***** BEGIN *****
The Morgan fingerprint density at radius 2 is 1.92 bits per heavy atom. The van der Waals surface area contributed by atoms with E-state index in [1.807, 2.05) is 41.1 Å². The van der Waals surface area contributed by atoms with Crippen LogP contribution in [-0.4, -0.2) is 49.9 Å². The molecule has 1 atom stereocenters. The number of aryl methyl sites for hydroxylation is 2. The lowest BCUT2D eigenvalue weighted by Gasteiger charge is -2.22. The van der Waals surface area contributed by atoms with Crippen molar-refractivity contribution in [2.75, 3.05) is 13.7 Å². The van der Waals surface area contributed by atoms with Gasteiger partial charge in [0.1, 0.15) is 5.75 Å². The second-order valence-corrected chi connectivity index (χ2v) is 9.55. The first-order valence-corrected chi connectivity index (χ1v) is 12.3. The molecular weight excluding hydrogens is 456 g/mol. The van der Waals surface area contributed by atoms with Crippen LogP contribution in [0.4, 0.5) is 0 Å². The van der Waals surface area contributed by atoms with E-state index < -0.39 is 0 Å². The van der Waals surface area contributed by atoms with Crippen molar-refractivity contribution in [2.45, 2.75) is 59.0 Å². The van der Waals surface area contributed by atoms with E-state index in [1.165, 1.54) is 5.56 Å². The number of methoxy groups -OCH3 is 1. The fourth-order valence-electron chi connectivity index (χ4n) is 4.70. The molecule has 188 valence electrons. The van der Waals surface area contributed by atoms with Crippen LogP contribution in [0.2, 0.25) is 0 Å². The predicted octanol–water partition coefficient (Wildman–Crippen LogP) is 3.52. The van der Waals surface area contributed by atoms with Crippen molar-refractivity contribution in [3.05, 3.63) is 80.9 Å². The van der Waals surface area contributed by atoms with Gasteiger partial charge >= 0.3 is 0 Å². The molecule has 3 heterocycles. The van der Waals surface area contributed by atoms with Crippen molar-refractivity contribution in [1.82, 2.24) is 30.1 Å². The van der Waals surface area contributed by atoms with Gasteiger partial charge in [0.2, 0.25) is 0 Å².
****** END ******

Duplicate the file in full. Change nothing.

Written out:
The Morgan fingerprint density at radius 2 is 1.92 bits per heavy atom. The van der Waals surface area contributed by atoms with E-state index in [1.807, 2.05) is 41.1 Å². The van der Waals surface area contributed by atoms with Crippen LogP contribution in [-0.4, -0.2) is 49.9 Å². The molecule has 1 atom stereocenters. The number of aryl methyl sites for hydroxylation is 2. The lowest BCUT2D eigenvalue weighted by Gasteiger charge is -2.22. The van der Waals surface area contributed by atoms with Crippen molar-refractivity contribution in [2.75, 3.05) is 13.7 Å². The van der Waals surface area contributed by atoms with Gasteiger partial charge in [0.1, 0.15) is 5.75 Å². The second-order valence-corrected chi connectivity index (χ2v) is 9.55. The first-order valence-corrected chi connectivity index (χ1v) is 12.3. The molecular weight excluding hydrogens is 456 g/mol. The van der Waals surface area contributed by atoms with Crippen LogP contribution in [0.4, 0.5) is 0 Å². The van der Waals surface area contributed by atoms with E-state index < -0.39 is 0 Å². The van der Waals surface area contributed by atoms with Crippen molar-refractivity contribution in [2.45, 2.75) is 59.0 Å². The van der Waals surface area contributed by atoms with E-state index in [1.165, 1.54) is 5.56 Å². The number of methoxy groups -OCH3 is 1. The fourth-order valence-electron chi connectivity index (χ4n) is 4.70. The molecule has 188 valence electrons. The van der Waals surface area contributed by atoms with Crippen LogP contribution in [0.2, 0.25) is 0 Å². The predicted octanol–water partition coefficient (Wildman–Crippen LogP) is 3.52. The van der Waals surface area contributed by atoms with Crippen molar-refractivity contribution in [3.05, 3.63) is 80.9 Å². The van der Waals surface area contributed by atoms with Gasteiger partial charge >= 0.3 is 0 Å². The molecule has 3 heterocycles. The van der Waals surface area contributed by atoms with Crippen molar-refractivity contribution in [1.82, 2.24) is 30.1 Å². The van der Waals surface area contributed by atoms with Gasteiger partial charge in [0.2, 0.25) is 0 Å².